To date, humanity consumes the equivalent of 1.3 earths per year, which means it takes one year and four months to regenerate the resources exploited in one year.
To date, humanity consumes the equivalent of 1.3 earths per year, which means it takes one year and four months to regenerate the resources exploited in one year.

The life cycle assessment of avocados

Environmental impact of avocados

1,000 - 1,500 liters of water
are consumed per 1 kg of avocado

1.4 kg CO2 per 1 kg of avocado

Each avocado travles around 10,000 km
Countries of origin: Mexico, the Dominican Republic and Peru
Using avocado leftovers

Smoothies, sauces and pastries
The core can be ground into powder and mixed into food

Face creams and shampoos
High fat content helps dry skin, while biotin gives shine to the hair

Pink dye in the textile industry
By boiling out the kernel and peel

Biopolymers from avocado seeds
Biodegradable straws, cutlery and plates invented by a Mexican startup

Ecological commitment as a business advantage

Recent research from BCG, a global consulting firm that works with business and community leaders to address their greatest challenges, found out that companies that are successful in addressing societal challenges tend to enjoy higher total shareholder return and margins. As they tackle a daunting global challenge, companies with a global value chain stand to gain tangible business benefits such as lower costs, wider markets, and new revenue opportunities. In doing so, they help building a circular economy with methods of recycling and upcycling.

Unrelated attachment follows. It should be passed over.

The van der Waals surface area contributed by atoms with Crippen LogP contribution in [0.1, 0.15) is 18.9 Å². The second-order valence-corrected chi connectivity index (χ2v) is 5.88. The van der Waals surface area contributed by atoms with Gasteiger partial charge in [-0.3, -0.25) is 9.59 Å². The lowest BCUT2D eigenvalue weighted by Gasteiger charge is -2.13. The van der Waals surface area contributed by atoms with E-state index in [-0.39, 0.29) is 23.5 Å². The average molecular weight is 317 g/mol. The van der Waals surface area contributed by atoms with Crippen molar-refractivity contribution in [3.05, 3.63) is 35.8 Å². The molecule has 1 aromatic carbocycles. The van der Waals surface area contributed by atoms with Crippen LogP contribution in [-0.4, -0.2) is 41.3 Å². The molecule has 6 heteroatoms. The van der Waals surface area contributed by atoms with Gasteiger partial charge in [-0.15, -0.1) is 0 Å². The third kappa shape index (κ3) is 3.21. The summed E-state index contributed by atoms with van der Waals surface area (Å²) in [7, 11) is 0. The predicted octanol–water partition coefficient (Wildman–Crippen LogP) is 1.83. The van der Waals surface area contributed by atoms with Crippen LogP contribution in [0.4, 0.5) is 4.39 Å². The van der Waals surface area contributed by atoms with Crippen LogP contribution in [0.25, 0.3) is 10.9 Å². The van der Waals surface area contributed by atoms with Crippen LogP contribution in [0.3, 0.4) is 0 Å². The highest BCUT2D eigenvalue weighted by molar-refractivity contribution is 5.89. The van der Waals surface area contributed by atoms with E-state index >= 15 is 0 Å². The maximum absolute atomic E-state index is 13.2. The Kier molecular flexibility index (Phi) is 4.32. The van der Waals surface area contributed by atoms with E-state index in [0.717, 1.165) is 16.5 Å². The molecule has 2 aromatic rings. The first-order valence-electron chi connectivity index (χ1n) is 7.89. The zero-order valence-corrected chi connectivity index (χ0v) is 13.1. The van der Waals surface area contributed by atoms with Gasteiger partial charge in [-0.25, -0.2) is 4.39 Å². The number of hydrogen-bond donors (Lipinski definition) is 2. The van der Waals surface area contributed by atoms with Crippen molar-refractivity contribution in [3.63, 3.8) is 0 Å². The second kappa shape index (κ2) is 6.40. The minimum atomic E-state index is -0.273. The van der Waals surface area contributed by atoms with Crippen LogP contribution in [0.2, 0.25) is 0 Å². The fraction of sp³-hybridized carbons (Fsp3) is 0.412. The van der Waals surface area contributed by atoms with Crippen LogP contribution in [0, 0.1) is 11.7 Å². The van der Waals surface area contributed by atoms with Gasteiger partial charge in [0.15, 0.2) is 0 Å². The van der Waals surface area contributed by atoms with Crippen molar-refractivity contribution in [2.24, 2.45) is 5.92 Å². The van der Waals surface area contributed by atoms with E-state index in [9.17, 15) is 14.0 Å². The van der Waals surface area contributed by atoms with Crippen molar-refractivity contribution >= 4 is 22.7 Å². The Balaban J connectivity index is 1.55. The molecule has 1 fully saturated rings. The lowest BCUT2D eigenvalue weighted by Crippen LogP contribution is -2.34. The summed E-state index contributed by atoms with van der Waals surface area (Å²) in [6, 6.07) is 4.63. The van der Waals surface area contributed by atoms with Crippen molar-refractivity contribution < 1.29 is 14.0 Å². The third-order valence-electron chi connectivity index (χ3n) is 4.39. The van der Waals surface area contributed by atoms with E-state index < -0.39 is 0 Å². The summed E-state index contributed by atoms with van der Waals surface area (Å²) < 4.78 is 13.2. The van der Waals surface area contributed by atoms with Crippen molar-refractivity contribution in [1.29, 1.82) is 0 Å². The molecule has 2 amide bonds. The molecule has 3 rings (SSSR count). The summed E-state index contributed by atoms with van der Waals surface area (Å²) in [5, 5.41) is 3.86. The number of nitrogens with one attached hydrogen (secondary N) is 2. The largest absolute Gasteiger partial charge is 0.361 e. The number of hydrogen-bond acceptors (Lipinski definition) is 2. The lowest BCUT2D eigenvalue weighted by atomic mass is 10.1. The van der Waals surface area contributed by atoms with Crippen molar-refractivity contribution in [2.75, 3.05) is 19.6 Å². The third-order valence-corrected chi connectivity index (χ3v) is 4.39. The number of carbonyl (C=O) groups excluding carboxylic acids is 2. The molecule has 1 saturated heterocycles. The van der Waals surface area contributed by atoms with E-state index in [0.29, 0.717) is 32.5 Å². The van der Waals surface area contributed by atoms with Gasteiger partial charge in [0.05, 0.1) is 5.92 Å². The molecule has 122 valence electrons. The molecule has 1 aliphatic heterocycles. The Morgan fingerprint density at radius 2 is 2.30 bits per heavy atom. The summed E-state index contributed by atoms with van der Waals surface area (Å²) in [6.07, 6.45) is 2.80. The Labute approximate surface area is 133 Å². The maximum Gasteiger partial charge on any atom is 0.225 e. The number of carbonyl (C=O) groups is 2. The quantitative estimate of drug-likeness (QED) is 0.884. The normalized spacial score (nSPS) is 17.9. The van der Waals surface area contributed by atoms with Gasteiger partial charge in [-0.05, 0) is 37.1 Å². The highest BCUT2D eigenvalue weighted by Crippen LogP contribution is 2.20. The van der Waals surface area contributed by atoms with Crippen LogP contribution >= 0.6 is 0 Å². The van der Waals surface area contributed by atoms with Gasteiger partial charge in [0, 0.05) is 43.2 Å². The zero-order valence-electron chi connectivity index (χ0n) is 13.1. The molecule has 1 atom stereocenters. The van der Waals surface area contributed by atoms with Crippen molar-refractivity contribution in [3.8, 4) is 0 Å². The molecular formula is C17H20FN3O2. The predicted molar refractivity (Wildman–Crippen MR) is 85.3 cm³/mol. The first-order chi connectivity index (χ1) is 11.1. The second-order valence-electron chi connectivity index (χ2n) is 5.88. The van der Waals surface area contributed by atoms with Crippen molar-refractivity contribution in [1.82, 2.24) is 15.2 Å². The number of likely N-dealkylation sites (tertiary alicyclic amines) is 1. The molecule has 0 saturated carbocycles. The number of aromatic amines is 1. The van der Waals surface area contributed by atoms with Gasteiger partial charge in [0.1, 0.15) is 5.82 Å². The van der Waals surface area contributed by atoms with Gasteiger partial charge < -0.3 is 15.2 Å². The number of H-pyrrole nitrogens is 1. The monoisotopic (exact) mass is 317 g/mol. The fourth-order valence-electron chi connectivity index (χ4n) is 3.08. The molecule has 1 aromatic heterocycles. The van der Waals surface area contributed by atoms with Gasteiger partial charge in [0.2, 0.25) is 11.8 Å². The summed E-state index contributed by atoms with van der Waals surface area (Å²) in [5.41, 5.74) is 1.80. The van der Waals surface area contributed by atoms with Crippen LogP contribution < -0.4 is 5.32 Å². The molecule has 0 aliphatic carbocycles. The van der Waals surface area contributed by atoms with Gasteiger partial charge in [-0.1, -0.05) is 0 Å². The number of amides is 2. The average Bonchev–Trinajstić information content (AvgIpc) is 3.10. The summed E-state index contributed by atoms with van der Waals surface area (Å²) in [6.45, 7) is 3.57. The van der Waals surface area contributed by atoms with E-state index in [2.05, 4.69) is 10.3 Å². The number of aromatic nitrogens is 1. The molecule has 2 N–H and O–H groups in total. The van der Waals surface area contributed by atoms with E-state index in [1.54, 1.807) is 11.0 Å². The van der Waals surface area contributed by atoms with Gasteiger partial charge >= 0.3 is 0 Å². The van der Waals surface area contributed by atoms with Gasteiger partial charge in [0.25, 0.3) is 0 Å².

The growth of the world's population will aggravate the current food waste problem

The world’s population is expected to grow linearly and reach up to 10 billion people in 2060. The overall growth rate is getting lower and is predicted to decline from 1.08 % in 2019 to 0.1 % in 2100. However, due to increasing technology and better medical treatment the number of people living on the Earth will still increase.

More efficiency at the beginning
of the value chain with LEROMA

LEROMA is not only committed to greater efficiency in the procurement process and trade in food raw materials, but also to the reduction of food waste. Unprocessed food in particular can be reused. As a result, the potential at the beginning of the value chain is particularly high and promising.

Use your time efficiently Time-saving Upload new products with just a few clicks and complete the listing with technical criteria and related documents. Efficient Sell your surplus raw materials and reduce your storage and disposal costs. Cost-saving Receive inquiries only from prospects who have found your raw material through a specific search.

At LEROMA, we aim to raise awareness of the opportunities and
benefits of waste products. By making them available to alternative industries such as cosmetics or pharmaceuticals, we create a sustainable way of life
and a circular economy.

Reduce food waste and grow your business sustainably

Sell your surplus and waste materials through LEROMA's Surplus Exchange. This will save you around 12 % of your disposal and storage costs each month.

We are happy to get in contact!

Book a demo